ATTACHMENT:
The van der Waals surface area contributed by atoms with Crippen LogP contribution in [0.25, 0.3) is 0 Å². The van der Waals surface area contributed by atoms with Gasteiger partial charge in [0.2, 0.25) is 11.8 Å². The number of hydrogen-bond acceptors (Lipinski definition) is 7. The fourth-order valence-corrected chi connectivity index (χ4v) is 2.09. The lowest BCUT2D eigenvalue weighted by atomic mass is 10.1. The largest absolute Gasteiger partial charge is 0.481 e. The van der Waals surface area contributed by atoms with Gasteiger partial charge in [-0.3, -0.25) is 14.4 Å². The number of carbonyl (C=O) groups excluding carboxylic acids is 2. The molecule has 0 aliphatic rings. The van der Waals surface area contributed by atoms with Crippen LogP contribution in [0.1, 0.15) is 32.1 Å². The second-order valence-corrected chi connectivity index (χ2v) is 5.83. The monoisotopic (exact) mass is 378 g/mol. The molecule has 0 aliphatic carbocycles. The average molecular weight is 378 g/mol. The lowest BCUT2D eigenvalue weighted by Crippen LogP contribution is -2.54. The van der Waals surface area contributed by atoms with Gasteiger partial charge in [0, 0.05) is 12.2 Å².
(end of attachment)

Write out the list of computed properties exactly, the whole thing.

The van der Waals surface area contributed by atoms with Crippen LogP contribution in [0.25, 0.3) is 0 Å². The van der Waals surface area contributed by atoms with Gasteiger partial charge in [0.2, 0.25) is 11.8 Å². The number of hydrogen-bond acceptors (Lipinski definition) is 7. The fourth-order valence-corrected chi connectivity index (χ4v) is 2.09. The lowest BCUT2D eigenvalue weighted by atomic mass is 10.1. The largest absolute Gasteiger partial charge is 0.481 e. The van der Waals surface area contributed by atoms with Gasteiger partial charge in [-0.3, -0.25) is 14.4 Å². The number of carbonyl (C=O) groups excluding carboxylic acids is 2. The molecule has 0 aliphatic rings. The van der Waals surface area contributed by atoms with Crippen LogP contribution in [0.1, 0.15) is 32.1 Å². The second-order valence-corrected chi connectivity index (χ2v) is 5.83. The monoisotopic (exact) mass is 378 g/mol. The molecule has 0 aliphatic carbocycles. The average molecular weight is 378 g/mol. The lowest BCUT2D eigenvalue weighted by Crippen LogP contribution is -2.54. The van der Waals surface area contributed by atoms with Gasteiger partial charge in [0, 0.05) is 12.2 Å².